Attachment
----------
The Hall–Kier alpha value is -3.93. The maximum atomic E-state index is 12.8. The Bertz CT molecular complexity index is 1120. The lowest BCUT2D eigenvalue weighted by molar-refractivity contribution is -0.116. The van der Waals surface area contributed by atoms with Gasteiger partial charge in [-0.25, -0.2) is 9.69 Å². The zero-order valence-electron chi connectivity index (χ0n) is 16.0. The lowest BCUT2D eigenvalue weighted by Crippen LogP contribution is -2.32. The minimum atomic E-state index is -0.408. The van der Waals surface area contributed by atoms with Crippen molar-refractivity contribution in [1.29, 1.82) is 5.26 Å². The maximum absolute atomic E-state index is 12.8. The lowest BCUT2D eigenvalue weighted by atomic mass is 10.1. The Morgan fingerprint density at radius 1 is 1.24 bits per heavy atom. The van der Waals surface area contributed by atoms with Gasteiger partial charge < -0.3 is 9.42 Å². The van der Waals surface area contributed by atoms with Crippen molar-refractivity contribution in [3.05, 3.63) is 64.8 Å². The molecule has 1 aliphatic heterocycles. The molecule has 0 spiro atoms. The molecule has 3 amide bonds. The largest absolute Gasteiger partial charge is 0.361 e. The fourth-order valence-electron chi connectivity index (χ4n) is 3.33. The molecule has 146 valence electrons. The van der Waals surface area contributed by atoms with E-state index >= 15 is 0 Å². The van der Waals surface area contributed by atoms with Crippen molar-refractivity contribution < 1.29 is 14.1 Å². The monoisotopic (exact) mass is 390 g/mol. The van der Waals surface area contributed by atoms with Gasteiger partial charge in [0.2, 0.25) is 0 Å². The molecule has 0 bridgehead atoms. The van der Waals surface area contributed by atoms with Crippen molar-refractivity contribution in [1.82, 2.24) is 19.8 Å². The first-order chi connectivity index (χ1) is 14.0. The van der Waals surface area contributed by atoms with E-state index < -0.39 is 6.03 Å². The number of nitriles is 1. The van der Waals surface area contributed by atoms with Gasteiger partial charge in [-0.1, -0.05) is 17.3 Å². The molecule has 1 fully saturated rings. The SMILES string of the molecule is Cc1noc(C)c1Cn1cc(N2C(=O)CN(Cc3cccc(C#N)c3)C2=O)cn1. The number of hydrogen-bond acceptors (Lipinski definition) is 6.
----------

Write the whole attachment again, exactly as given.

The Hall–Kier alpha value is -3.93. The maximum atomic E-state index is 12.8. The Bertz CT molecular complexity index is 1120. The lowest BCUT2D eigenvalue weighted by molar-refractivity contribution is -0.116. The van der Waals surface area contributed by atoms with Gasteiger partial charge in [-0.25, -0.2) is 9.69 Å². The zero-order valence-electron chi connectivity index (χ0n) is 16.0. The lowest BCUT2D eigenvalue weighted by Crippen LogP contribution is -2.32. The minimum atomic E-state index is -0.408. The van der Waals surface area contributed by atoms with Crippen molar-refractivity contribution in [1.29, 1.82) is 5.26 Å². The maximum absolute atomic E-state index is 12.8. The lowest BCUT2D eigenvalue weighted by atomic mass is 10.1. The Morgan fingerprint density at radius 1 is 1.24 bits per heavy atom. The van der Waals surface area contributed by atoms with Gasteiger partial charge < -0.3 is 9.42 Å². The van der Waals surface area contributed by atoms with Crippen molar-refractivity contribution in [3.05, 3.63) is 64.8 Å². The molecule has 1 aliphatic heterocycles. The molecule has 0 spiro atoms. The molecule has 3 amide bonds. The largest absolute Gasteiger partial charge is 0.361 e. The fourth-order valence-electron chi connectivity index (χ4n) is 3.33. The molecule has 146 valence electrons. The van der Waals surface area contributed by atoms with E-state index >= 15 is 0 Å². The van der Waals surface area contributed by atoms with Crippen molar-refractivity contribution < 1.29 is 14.1 Å². The monoisotopic (exact) mass is 390 g/mol. The van der Waals surface area contributed by atoms with Gasteiger partial charge in [0.2, 0.25) is 0 Å². The molecule has 0 bridgehead atoms. The van der Waals surface area contributed by atoms with Crippen molar-refractivity contribution in [1.82, 2.24) is 19.8 Å². The first-order chi connectivity index (χ1) is 14.0. The van der Waals surface area contributed by atoms with E-state index < -0.39 is 6.03 Å². The number of nitriles is 1. The van der Waals surface area contributed by atoms with Gasteiger partial charge in [-0.1, -0.05) is 17.3 Å². The molecule has 1 fully saturated rings. The SMILES string of the molecule is Cc1noc(C)c1Cn1cc(N2C(=O)CN(Cc3cccc(C#N)c3)C2=O)cn1. The number of hydrogen-bond acceptors (Lipinski definition) is 6.